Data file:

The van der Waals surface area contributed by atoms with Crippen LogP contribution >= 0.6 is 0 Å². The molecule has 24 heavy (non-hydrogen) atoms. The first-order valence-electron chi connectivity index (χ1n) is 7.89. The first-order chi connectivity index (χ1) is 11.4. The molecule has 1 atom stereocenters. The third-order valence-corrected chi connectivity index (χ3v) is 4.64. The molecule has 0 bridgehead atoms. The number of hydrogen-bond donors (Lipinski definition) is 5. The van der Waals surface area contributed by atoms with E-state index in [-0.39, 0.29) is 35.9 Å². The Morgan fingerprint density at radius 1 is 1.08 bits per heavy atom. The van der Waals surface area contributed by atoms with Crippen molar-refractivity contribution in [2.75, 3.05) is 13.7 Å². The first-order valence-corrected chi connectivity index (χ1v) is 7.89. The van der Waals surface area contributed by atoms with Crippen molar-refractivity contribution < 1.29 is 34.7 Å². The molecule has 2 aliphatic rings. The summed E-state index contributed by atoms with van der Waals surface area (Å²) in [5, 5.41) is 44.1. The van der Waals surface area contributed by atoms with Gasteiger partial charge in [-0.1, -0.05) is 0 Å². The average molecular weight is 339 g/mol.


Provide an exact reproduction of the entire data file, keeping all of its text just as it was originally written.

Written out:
The van der Waals surface area contributed by atoms with Crippen LogP contribution >= 0.6 is 0 Å². The molecule has 24 heavy (non-hydrogen) atoms. The first-order valence-electron chi connectivity index (χ1n) is 7.89. The first-order chi connectivity index (χ1) is 11.4. The molecule has 1 atom stereocenters. The third-order valence-corrected chi connectivity index (χ3v) is 4.64. The molecule has 0 bridgehead atoms. The number of hydrogen-bond donors (Lipinski definition) is 5. The van der Waals surface area contributed by atoms with E-state index in [-0.39, 0.29) is 35.9 Å². The Morgan fingerprint density at radius 1 is 1.08 bits per heavy atom. The van der Waals surface area contributed by atoms with Crippen molar-refractivity contribution in [2.75, 3.05) is 13.7 Å². The first-order valence-corrected chi connectivity index (χ1v) is 7.89. The van der Waals surface area contributed by atoms with Crippen molar-refractivity contribution < 1.29 is 34.7 Å². The molecule has 2 aliphatic rings. The summed E-state index contributed by atoms with van der Waals surface area (Å²) in [5, 5.41) is 44.1. The van der Waals surface area contributed by atoms with Gasteiger partial charge in [-0.1, -0.05) is 0 Å². The average molecular weight is 339 g/mol.